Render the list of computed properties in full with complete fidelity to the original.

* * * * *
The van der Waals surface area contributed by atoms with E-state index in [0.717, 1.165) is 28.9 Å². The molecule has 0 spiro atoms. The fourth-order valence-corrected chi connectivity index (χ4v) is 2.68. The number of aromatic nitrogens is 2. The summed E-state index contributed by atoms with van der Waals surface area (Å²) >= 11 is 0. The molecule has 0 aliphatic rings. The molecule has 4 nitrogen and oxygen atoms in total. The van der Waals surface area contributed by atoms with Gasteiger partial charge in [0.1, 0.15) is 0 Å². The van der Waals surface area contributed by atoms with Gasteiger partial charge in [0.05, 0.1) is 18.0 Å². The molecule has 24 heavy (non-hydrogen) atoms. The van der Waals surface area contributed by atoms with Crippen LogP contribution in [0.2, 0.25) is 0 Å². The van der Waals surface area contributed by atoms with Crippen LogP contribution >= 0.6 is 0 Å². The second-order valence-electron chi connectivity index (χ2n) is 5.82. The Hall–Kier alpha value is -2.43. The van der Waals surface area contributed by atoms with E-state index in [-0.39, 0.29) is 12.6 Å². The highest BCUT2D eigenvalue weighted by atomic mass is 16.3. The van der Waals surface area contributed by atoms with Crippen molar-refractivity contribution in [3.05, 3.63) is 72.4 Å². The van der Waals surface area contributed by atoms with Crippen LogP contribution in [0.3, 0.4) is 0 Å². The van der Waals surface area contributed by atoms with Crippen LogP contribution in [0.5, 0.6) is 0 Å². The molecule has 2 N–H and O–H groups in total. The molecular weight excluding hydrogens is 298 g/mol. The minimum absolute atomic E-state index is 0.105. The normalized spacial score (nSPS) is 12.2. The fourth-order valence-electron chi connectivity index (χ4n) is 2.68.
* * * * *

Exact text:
The van der Waals surface area contributed by atoms with E-state index in [0.717, 1.165) is 28.9 Å². The molecule has 0 spiro atoms. The fourth-order valence-corrected chi connectivity index (χ4v) is 2.68. The number of aromatic nitrogens is 2. The summed E-state index contributed by atoms with van der Waals surface area (Å²) >= 11 is 0. The molecule has 0 aliphatic rings. The molecule has 4 nitrogen and oxygen atoms in total. The van der Waals surface area contributed by atoms with Gasteiger partial charge in [0.1, 0.15) is 0 Å². The van der Waals surface area contributed by atoms with Gasteiger partial charge in [0.05, 0.1) is 18.0 Å². The molecule has 24 heavy (non-hydrogen) atoms. The van der Waals surface area contributed by atoms with Crippen LogP contribution in [0.2, 0.25) is 0 Å². The van der Waals surface area contributed by atoms with Crippen LogP contribution >= 0.6 is 0 Å². The second-order valence-electron chi connectivity index (χ2n) is 5.82. The Hall–Kier alpha value is -2.43. The van der Waals surface area contributed by atoms with E-state index in [-0.39, 0.29) is 12.6 Å². The highest BCUT2D eigenvalue weighted by atomic mass is 16.3. The van der Waals surface area contributed by atoms with Crippen molar-refractivity contribution in [3.05, 3.63) is 72.4 Å². The van der Waals surface area contributed by atoms with Crippen LogP contribution in [0.3, 0.4) is 0 Å². The van der Waals surface area contributed by atoms with Crippen LogP contribution in [0.5, 0.6) is 0 Å². The molecule has 2 N–H and O–H groups in total. The molecular weight excluding hydrogens is 298 g/mol. The minimum absolute atomic E-state index is 0.105. The normalized spacial score (nSPS) is 12.2. The fourth-order valence-electron chi connectivity index (χ4n) is 2.68.